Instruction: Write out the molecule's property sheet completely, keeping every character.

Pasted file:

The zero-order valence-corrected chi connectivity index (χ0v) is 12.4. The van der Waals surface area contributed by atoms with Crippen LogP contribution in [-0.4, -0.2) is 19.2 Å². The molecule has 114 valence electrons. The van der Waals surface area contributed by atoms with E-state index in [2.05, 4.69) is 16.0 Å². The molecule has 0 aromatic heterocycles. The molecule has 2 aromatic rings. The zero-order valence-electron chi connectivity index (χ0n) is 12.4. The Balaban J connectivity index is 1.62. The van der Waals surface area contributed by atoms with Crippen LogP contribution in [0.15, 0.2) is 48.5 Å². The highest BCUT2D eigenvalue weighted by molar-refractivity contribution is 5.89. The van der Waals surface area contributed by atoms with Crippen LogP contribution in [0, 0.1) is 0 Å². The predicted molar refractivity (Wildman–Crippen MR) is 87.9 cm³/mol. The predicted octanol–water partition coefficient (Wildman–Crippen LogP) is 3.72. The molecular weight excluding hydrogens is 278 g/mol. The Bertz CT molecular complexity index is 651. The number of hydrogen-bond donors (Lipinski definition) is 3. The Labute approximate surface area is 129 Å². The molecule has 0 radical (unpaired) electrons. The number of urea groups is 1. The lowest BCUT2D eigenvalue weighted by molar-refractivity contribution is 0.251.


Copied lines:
The zero-order valence-corrected chi connectivity index (χ0v) is 12.4. The van der Waals surface area contributed by atoms with Crippen LogP contribution in [-0.4, -0.2) is 19.2 Å². The molecule has 114 valence electrons. The van der Waals surface area contributed by atoms with E-state index in [2.05, 4.69) is 16.0 Å². The molecule has 0 aromatic heterocycles. The molecule has 2 aromatic rings. The zero-order valence-electron chi connectivity index (χ0n) is 12.4. The Balaban J connectivity index is 1.62. The van der Waals surface area contributed by atoms with Crippen LogP contribution in [0.15, 0.2) is 48.5 Å². The highest BCUT2D eigenvalue weighted by molar-refractivity contribution is 5.89. The van der Waals surface area contributed by atoms with Crippen LogP contribution in [0, 0.1) is 0 Å². The predicted molar refractivity (Wildman–Crippen MR) is 87.9 cm³/mol. The predicted octanol–water partition coefficient (Wildman–Crippen LogP) is 3.72. The molecular weight excluding hydrogens is 278 g/mol. The Bertz CT molecular complexity index is 651. The number of hydrogen-bond donors (Lipinski definition) is 3. The Labute approximate surface area is 129 Å². The molecule has 0 radical (unpaired) electrons. The number of urea groups is 1. The lowest BCUT2D eigenvalue weighted by molar-refractivity contribution is 0.251.